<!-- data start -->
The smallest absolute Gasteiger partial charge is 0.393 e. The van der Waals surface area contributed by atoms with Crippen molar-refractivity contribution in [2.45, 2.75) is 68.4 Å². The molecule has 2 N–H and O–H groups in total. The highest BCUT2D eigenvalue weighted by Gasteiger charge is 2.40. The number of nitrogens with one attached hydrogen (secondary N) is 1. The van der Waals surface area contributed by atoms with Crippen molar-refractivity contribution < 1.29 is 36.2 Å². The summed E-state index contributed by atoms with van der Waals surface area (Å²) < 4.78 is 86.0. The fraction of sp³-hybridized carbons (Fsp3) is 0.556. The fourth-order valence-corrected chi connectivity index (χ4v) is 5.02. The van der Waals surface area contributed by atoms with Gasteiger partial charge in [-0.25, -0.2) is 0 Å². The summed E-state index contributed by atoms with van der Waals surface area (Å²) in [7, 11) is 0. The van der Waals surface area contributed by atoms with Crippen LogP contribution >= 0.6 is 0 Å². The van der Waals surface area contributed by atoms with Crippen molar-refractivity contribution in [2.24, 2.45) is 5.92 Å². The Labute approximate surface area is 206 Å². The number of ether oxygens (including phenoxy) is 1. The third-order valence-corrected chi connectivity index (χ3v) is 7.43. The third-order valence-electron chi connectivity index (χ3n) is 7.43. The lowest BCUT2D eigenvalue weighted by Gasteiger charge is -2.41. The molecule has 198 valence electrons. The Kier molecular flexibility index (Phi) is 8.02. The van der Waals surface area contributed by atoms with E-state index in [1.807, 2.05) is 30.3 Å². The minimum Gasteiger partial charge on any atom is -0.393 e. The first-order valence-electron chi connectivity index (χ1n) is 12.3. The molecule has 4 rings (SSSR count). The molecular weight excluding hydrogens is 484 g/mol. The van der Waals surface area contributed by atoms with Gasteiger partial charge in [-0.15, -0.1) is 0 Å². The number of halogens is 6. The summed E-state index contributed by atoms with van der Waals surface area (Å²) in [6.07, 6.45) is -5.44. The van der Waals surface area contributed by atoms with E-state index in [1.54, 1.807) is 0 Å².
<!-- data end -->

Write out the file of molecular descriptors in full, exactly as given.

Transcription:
The smallest absolute Gasteiger partial charge is 0.393 e. The van der Waals surface area contributed by atoms with Crippen molar-refractivity contribution in [2.45, 2.75) is 68.4 Å². The molecule has 2 N–H and O–H groups in total. The highest BCUT2D eigenvalue weighted by Gasteiger charge is 2.40. The number of nitrogens with one attached hydrogen (secondary N) is 1. The van der Waals surface area contributed by atoms with Crippen molar-refractivity contribution < 1.29 is 36.2 Å². The summed E-state index contributed by atoms with van der Waals surface area (Å²) < 4.78 is 86.0. The fraction of sp³-hybridized carbons (Fsp3) is 0.556. The fourth-order valence-corrected chi connectivity index (χ4v) is 5.02. The van der Waals surface area contributed by atoms with Gasteiger partial charge in [-0.25, -0.2) is 0 Å². The summed E-state index contributed by atoms with van der Waals surface area (Å²) in [7, 11) is 0. The van der Waals surface area contributed by atoms with Crippen LogP contribution >= 0.6 is 0 Å². The van der Waals surface area contributed by atoms with Crippen molar-refractivity contribution in [2.24, 2.45) is 5.92 Å². The Labute approximate surface area is 206 Å². The number of ether oxygens (including phenoxy) is 1. The third-order valence-corrected chi connectivity index (χ3v) is 7.43. The third-order valence-electron chi connectivity index (χ3n) is 7.43. The lowest BCUT2D eigenvalue weighted by Gasteiger charge is -2.41. The molecule has 198 valence electrons. The Kier molecular flexibility index (Phi) is 8.02. The van der Waals surface area contributed by atoms with E-state index in [1.807, 2.05) is 30.3 Å². The minimum Gasteiger partial charge on any atom is -0.393 e. The first-order valence-electron chi connectivity index (χ1n) is 12.3. The molecule has 4 rings (SSSR count). The molecular weight excluding hydrogens is 484 g/mol. The van der Waals surface area contributed by atoms with Gasteiger partial charge in [-0.15, -0.1) is 0 Å². The number of halogens is 6. The summed E-state index contributed by atoms with van der Waals surface area (Å²) in [6.07, 6.45) is -5.44. The van der Waals surface area contributed by atoms with E-state index in [1.54, 1.807) is 0 Å².